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History Corner By Pat Ross & Fran Snead


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August 14, 2014

August 2014

 

As a child, I remember visiting the Bassett Public Library to check out books, bags at a time, to participate in the summer reading program.  I enjoyed standing on the two-step wooden stool which was located in front of the circulation desk so that I could carefully sign each card with Mrs. Shirley Bassett on the other side smiling and waiting patiently while I did so.

One of my most memorable trips to the library came in 1981 when I was in the fourth grade at Campbell Court Elementary School.  It began like this:  Every fourth grade student in Henry County was given a booklet entitled "A Proud Look Back" published in 1975 by the First National Bank of Bassett.  The booklet contained articles written by local historians that were first published in local newspapers to illustrate the importance of the role that Henry County played in the development of our nation.  After Mrs. Charlotte Bishop passed out a booklet to each student in our class, she allowed us a few minutes to investigate while she explained to us what exactly we were viewing.  As I began looking through the booklet, I discovered a partial list of the names of soldiers from surrounding counties that participated in the Revolutionary War.  My eyes quickly focused on the name Daniel Ross, Lt. in the Militia.  Immediately my curiosity had the best of me and I wanted to know if this man, whoever he was, was related to me.  Until that moment, family, for me, consisted of only the people who I lived with or saw on holidays or dined with around the Sunday table.

That night at the dinner table I asked Dad to tell me about Daniel Ross.  He had a puzzled look on his face so I eagerly showed him the booklet that I had been given at school.  I turned to the page in the booklet that had Daniel's name.  Mom, who had started working part time at the library, quickly told us where we could find out and who we should see.  So Dad and I went to visit Mrs. Bassett at the library that following Saturday because at that point Dad shared my excitement and enthusiasm.  We both followed Mrs. Bassett downstairs to the basement to the "Genealogy Department" which consisted of one dark poorly lit room lined with two walls of books and notebooks that in total covered about ten shelves.  After our first visit we were well on our way to tracing our family tree.  This led to meeting Archie Ross, who lived in Fieldale, and visiting the Ross-Harbour Cemetery in Elamsville where we took pictures of the tombstones as well as made several tombstone etchings.  Both Dad and I were hooked as we were able to trace the Ross line back to when three brothers came over from Scotland on a ship - one who began the Ross line of which my family is a part.  Let's just say or so I thought!  This is where one has to be extremely careful when working in genealogy.  Lots of family histories are passed down by "word of mouth" strories through generations that include information that may not have been documented.  So it seems that most family histories tend to begin with three or more brothers coming to America on a ship!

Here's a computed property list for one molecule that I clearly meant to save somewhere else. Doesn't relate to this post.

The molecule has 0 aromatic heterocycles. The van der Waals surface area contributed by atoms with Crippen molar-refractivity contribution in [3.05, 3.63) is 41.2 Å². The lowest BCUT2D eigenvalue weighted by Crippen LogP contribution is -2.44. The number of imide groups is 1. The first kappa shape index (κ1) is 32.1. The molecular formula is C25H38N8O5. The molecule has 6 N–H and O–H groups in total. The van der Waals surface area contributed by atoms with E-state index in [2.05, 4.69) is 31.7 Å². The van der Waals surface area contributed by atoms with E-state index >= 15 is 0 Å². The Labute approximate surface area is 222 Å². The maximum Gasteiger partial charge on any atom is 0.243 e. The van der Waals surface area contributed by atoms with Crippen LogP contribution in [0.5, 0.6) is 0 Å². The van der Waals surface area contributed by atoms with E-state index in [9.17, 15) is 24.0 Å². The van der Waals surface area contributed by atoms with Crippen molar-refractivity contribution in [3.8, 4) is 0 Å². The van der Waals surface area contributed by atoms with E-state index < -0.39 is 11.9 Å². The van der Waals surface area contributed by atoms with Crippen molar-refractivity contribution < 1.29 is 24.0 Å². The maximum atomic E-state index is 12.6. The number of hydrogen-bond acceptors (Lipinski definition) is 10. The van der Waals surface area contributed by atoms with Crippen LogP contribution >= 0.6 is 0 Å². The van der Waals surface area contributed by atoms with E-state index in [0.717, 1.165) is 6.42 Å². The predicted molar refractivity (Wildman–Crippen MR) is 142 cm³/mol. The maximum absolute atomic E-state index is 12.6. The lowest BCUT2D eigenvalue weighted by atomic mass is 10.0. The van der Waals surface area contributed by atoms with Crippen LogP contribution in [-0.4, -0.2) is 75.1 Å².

According to the book entitled "The Ross Family: Beginning in 1734 in Hanover County, Virginia" written by Ross Chappell published in 2005, my family (the Ross side that is) descends from John Ross who was part of a Jacobite movement in Scotland in the early 1700's.  To make a long story short, he was one of many who was imprisoned in a church and then transported to Maryland aboard a ship.  Well, there is my "ship" that I learned about in fourth grade!  John Ross was sold as an indentured servant to a man who died before he was listed in the inventory of the man's estate.  Because of the documentation found, John Ross was more than likely released from servitude rather than having run away.  He married a woman named Sarah whose maiden name is uncertain and they lived in Hanover County, Virginia.

I have spent many an hour here at the library, now the Bassett Historical Center, volunteering during summers with Martha Jane Clark and my mom, Pat Ross.  It seems a bit surreal that now I am sitting behind a desk here at the Historical Center, now as an employee working with Mom.  A person might not know where they will end up in life, but a person can surely find out where they came from here at the Bassett Historical Center!

 

Fran Snead










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